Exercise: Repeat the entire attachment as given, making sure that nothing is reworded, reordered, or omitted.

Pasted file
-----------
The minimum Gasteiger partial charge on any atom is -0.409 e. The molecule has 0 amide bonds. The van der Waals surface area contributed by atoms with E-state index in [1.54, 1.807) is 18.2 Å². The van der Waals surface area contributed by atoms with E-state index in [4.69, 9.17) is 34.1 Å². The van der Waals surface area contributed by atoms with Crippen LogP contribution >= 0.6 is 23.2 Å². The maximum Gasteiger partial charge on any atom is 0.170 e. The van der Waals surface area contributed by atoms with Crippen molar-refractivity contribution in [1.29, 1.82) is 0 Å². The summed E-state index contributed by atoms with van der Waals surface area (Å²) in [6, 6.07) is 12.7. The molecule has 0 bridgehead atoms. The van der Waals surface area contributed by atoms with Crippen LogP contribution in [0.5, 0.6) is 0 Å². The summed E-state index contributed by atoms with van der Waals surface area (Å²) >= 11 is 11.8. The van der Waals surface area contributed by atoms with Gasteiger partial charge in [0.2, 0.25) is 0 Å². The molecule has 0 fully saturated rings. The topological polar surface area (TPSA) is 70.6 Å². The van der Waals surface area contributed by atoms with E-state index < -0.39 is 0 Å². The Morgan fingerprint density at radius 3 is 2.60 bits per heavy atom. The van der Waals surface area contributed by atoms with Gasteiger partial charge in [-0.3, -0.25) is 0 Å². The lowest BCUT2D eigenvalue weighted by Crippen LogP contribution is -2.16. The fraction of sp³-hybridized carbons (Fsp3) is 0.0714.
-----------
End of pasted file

The minimum Gasteiger partial charge on any atom is -0.409 e. The molecule has 0 amide bonds. The van der Waals surface area contributed by atoms with E-state index in [1.54, 1.807) is 18.2 Å². The van der Waals surface area contributed by atoms with E-state index in [4.69, 9.17) is 34.1 Å². The van der Waals surface area contributed by atoms with Crippen LogP contribution >= 0.6 is 23.2 Å². The maximum Gasteiger partial charge on any atom is 0.170 e. The van der Waals surface area contributed by atoms with Crippen molar-refractivity contribution in [1.29, 1.82) is 0 Å². The summed E-state index contributed by atoms with van der Waals surface area (Å²) in [6, 6.07) is 12.7. The molecule has 0 bridgehead atoms. The van der Waals surface area contributed by atoms with Crippen LogP contribution in [0.5, 0.6) is 0 Å². The summed E-state index contributed by atoms with van der Waals surface area (Å²) >= 11 is 11.8. The van der Waals surface area contributed by atoms with Gasteiger partial charge in [0.2, 0.25) is 0 Å². The molecule has 0 fully saturated rings. The topological polar surface area (TPSA) is 70.6 Å². The van der Waals surface area contributed by atoms with E-state index < -0.39 is 0 Å². The Morgan fingerprint density at radius 3 is 2.60 bits per heavy atom. The van der Waals surface area contributed by atoms with Gasteiger partial charge in [-0.3, -0.25) is 0 Å². The lowest BCUT2D eigenvalue weighted by Crippen LogP contribution is -2.16. The fraction of sp³-hybridized carbons (Fsp3) is 0.0714.